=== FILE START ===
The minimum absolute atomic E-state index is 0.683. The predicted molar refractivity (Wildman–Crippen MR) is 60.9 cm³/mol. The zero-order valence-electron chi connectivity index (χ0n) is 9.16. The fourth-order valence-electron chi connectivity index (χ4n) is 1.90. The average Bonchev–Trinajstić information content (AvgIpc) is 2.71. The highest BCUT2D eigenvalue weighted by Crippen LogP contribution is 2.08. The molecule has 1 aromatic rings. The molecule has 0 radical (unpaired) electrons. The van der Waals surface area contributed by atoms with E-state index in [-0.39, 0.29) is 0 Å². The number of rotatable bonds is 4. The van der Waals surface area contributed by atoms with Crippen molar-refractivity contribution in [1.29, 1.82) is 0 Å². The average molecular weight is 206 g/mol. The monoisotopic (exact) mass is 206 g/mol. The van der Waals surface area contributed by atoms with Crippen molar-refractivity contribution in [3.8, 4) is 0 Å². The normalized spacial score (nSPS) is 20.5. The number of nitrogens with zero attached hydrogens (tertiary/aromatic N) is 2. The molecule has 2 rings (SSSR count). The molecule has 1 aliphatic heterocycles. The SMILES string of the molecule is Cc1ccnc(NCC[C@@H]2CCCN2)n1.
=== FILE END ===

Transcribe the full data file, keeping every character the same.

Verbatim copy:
The minimum absolute atomic E-state index is 0.683. The predicted molar refractivity (Wildman–Crippen MR) is 60.9 cm³/mol. The zero-order valence-electron chi connectivity index (χ0n) is 9.16. The fourth-order valence-electron chi connectivity index (χ4n) is 1.90. The average Bonchev–Trinajstić information content (AvgIpc) is 2.71. The highest BCUT2D eigenvalue weighted by Crippen LogP contribution is 2.08. The molecule has 1 aromatic rings. The molecule has 0 radical (unpaired) electrons. The van der Waals surface area contributed by atoms with E-state index in [-0.39, 0.29) is 0 Å². The number of rotatable bonds is 4. The van der Waals surface area contributed by atoms with Crippen molar-refractivity contribution in [1.29, 1.82) is 0 Å². The average molecular weight is 206 g/mol. The monoisotopic (exact) mass is 206 g/mol. The van der Waals surface area contributed by atoms with Crippen molar-refractivity contribution in [3.8, 4) is 0 Å². The normalized spacial score (nSPS) is 20.5. The number of nitrogens with zero attached hydrogens (tertiary/aromatic N) is 2. The molecule has 2 rings (SSSR count). The molecule has 1 aliphatic heterocycles. The SMILES string of the molecule is Cc1ccnc(NCC[C@@H]2CCCN2)n1.